Patient Guide to New Treatments
Over the last decade, many novel approaches to therapy of brain tumors have been designed. While many of these new therapies are still at the early experimental stage, others are already being investigated in clinical trials. The majority of these new treatment strategies are based on the rapidly growing insight in molecular mechanisms of tumor development.
Tumor therapy targeting control of cell growth
Failure of cell growth control is thought to play a major role in the development of brain tumors. Encouraged by the remarkable success of ‘Gleevec’ ® (STI-571), an inhibitor of a growth-promoting receptor, in the treatment of a rare type of leukemia, research on treatment strategies specifically targeting the dysregulation of cell growth in brain tumors has been rapidly expanding. Cell growth control can be attacked at different levels: growth factors, growth factor receptors, molecules that ‘transmit’ the stimulating signal originating from the growth factor receptor to the compartment where the genetic information is stored (the cell nucleus), and proteins that control cell division. Various strategies are available to interfere with essential molecules at each level of growth control. Laboratory-designed antibodies, protein molecules usually produced by the immune system, directly target growth control proteins. Gene therapy may be able to restore function of defective cell-cycle control genes. ‘Small molecules’ such as ‘Gleevec’ ® are designed to bind to the active sites of growth factor receptors.
Growth Factor Receptors
A large number of malignant brain tumor cells carry an abnormally increased number of certain growth factor receptors (‘epideral growth factor receptor’, ‘platelet-derived growth factor receptor’) on their surface.
- Epidermal Growth Factor Receptor (EGFR). Various strategies have been developed to target dysregulated EGFR. Antibodies alone or linked to radioisotopes or toxins have shown efficacy in experimental models. ZD1839 (Iressa®) and tyrphostin (AG1478) are ‘small molecules’ preventing the transmission of growth stimulating signals from the EGFR molecule to its intracellular targets.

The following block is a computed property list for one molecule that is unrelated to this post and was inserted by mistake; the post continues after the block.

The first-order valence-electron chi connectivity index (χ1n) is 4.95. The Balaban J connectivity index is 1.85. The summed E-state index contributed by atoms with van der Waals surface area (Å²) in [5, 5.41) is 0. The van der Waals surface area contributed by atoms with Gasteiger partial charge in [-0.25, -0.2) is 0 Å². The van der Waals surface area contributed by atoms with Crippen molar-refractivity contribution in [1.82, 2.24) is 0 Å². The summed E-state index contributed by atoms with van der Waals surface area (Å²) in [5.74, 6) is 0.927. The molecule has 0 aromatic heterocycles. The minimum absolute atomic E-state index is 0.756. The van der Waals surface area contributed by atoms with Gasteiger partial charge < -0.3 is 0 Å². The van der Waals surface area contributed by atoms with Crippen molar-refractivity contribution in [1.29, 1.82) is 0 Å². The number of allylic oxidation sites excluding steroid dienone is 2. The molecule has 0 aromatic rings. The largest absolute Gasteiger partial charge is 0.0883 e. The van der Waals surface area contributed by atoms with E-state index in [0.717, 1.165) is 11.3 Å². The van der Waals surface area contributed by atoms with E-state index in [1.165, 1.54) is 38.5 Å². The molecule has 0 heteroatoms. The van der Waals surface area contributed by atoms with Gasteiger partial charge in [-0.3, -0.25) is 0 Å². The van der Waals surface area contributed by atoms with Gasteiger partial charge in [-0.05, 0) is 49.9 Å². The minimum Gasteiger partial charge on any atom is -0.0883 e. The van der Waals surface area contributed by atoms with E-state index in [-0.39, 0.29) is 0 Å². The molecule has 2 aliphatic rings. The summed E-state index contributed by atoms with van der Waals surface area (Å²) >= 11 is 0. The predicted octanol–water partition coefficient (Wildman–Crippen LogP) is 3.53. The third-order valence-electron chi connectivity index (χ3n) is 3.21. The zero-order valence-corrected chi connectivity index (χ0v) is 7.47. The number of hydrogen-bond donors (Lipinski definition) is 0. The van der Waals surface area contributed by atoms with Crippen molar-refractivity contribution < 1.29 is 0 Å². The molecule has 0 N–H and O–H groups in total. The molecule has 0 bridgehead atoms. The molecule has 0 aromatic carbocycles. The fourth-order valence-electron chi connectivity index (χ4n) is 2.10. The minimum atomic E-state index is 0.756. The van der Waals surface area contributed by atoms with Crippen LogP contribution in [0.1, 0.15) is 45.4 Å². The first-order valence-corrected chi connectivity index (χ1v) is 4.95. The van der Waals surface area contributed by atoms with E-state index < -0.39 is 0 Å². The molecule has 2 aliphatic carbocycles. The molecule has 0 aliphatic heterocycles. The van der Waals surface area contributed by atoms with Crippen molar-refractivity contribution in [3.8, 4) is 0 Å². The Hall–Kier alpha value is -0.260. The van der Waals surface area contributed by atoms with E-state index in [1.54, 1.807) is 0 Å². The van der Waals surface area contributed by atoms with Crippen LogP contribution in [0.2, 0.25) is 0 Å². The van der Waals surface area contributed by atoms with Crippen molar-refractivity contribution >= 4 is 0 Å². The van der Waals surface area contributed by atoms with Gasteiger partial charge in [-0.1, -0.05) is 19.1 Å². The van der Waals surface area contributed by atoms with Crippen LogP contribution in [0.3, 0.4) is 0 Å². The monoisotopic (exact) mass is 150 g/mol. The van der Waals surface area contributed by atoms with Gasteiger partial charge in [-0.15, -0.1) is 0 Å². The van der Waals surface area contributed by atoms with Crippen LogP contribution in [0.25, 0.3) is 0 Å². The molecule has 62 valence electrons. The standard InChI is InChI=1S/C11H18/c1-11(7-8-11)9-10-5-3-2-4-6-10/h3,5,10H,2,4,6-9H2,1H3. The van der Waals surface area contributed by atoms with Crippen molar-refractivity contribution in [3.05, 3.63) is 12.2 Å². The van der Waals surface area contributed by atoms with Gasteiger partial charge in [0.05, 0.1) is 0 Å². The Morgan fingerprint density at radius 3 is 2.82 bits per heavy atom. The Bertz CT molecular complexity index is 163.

- Platelet derived Growth Factor Receptor (PDGFR) In addition to its effect on growth-regulating proteins in leukemia cells, Gleevec® is a selective inhibitor of PDGFR, a protein that is found on the surface of glioma cells. Its usefulness in the treatment of these brain tumors is currently being investigated.
Inhibition of ‘messenger’ molecules of growth-stimulating receptors
- Tamoxifen Protein kinase C is a family of cell membrane bound proteins that is essential for the transmission of growth-stimulating signals originating from various growth factors and hormones. Inhibition of protein kinase C for the treatment of brain tumors has been attempted by using tamoxifen. Tamoxifen is better known for its use in the treatment of breast cancer.
- Inhibition of the Ras signaling pathway. The Ras proteins play a central role as signal transducers for cell proliferation. Proper functioning requires anchoring of the protein in the cell membrane. Anchoring requires an enzyme called farnesyltransferase, another target of newly developed anti-cancer strategies. Farnesyl transferase inhibitors are currently in clinical trials. Two surprising inhibitors of Ras are lovastatin and simvastatin, well known for their use in patients with high cholesterol levels.
New Delivery Strategies
RMP-7 is an example for a drug that increases accessibility of chemotherapeutic agents to the brain. RMP-7 increases leakage through the walls of brain capillaries. Under physiologic conditions, these capillaries are sealed off preventing penetration of drugs into brain tissue.